Some romantic films want you to feel good. They want to threaten heartbreak, but most leave you with a sense that everything is right with the world when two soul mates end up together. Drake Doremus's Like Crazy goes the other route, wanting you to feel the rush, the terror, the exhilaration, and the pain of love from its first flowering to the point when you don't know if it can live any longer.
Anna (Felicity Jones) is a Brit studying journalism at a California college. She shares a class with Jacob (Anton Yelchin), a cute design major specializing in furniture. She leaves him a note saying she wants to meet him, they discover they share a love for Paul Simon, and soon the two can't get enough of each other. Their attraction is so strong that Anna chooses to overstay her student visa, and then isn't allowed back into the U.S. after a quick trip home for a family event. Separated by an ocean, the two try to keep their passion alive with phone calls and infrequent visits, but each is tempted by people closer to them, and their little personality quirks that never mattered before grow more and more irritating.
It's easy to lay the credit for this wonderfully affecting film at the feet of the lead actors. Yelchin has a quietness about him that's rare for a leading man, especially one so young. He turns Jacob into a tongue-tied manboy whose brain can't keep up with his powerful emotions. His vulnerability is appealing, but when he gets angry, the quietness takes on a dismissive edge that's chilling. In her own way, Jones does the same thing by portraying the ambitious Anna as someone who tries to outthink her emotions before giving herself over to them completely. This dynamic plays out in a phone call between the two in which she convinces him to come to England for the first time. It's a scene full of little moments, as both try to pretend everything is all right and are unable to reveal the truth to each other.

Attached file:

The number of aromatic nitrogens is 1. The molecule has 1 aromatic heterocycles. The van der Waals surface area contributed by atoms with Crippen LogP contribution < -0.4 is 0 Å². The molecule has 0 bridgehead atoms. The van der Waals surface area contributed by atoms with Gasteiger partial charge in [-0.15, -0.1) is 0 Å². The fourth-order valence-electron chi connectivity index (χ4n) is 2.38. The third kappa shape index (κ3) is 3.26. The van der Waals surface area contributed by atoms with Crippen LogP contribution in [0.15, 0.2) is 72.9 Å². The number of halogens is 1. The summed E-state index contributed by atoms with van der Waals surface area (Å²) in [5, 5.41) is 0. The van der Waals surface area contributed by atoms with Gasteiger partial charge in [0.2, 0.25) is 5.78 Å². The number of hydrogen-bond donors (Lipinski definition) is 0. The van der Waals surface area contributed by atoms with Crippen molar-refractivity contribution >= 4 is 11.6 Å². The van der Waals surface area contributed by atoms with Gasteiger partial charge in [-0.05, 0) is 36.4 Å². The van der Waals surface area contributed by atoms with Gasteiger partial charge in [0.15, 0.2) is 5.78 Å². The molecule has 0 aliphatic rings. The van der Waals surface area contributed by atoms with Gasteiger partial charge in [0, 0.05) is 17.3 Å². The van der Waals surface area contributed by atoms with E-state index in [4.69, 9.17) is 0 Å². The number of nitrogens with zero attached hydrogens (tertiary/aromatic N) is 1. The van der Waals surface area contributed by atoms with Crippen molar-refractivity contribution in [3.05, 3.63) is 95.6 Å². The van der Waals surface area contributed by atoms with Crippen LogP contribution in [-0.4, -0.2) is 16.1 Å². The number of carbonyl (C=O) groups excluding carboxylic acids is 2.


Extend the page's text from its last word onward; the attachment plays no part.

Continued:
The leads aren't the only actors doing excellent work here. Alex Kingston plays Anna's mom, a straightforward, almost embarrassingly honest woman who knows her daughter better than she knows herself, and Jennifer Lawrence impresses as Jacob's assistant and stateside squeeze while Anna is in Europe.
But for all the actors' skill, director and co-writer Drake Doremus deserves just as much adulation. He makes the savvy decision to keep these two lovebirds separated in very creative ways. For example, during their first date at a restaurant, Doremus never lets the two of them share the frame -- he uses a wall to keep one of them blocked at all times. It's a smart maneuver, because it gets us to think about these two people as individuals rather than as a couple. Right from the start we're forced to consider that maybe they shouldn't be together, and because of this there's genuine tension throughout Like Crazy -- there's no way to be sure they'll be able to make their relationship work, and occasionally we're not sure if we want them to. We root for them as people, and that might mean we should be hoping that they break up.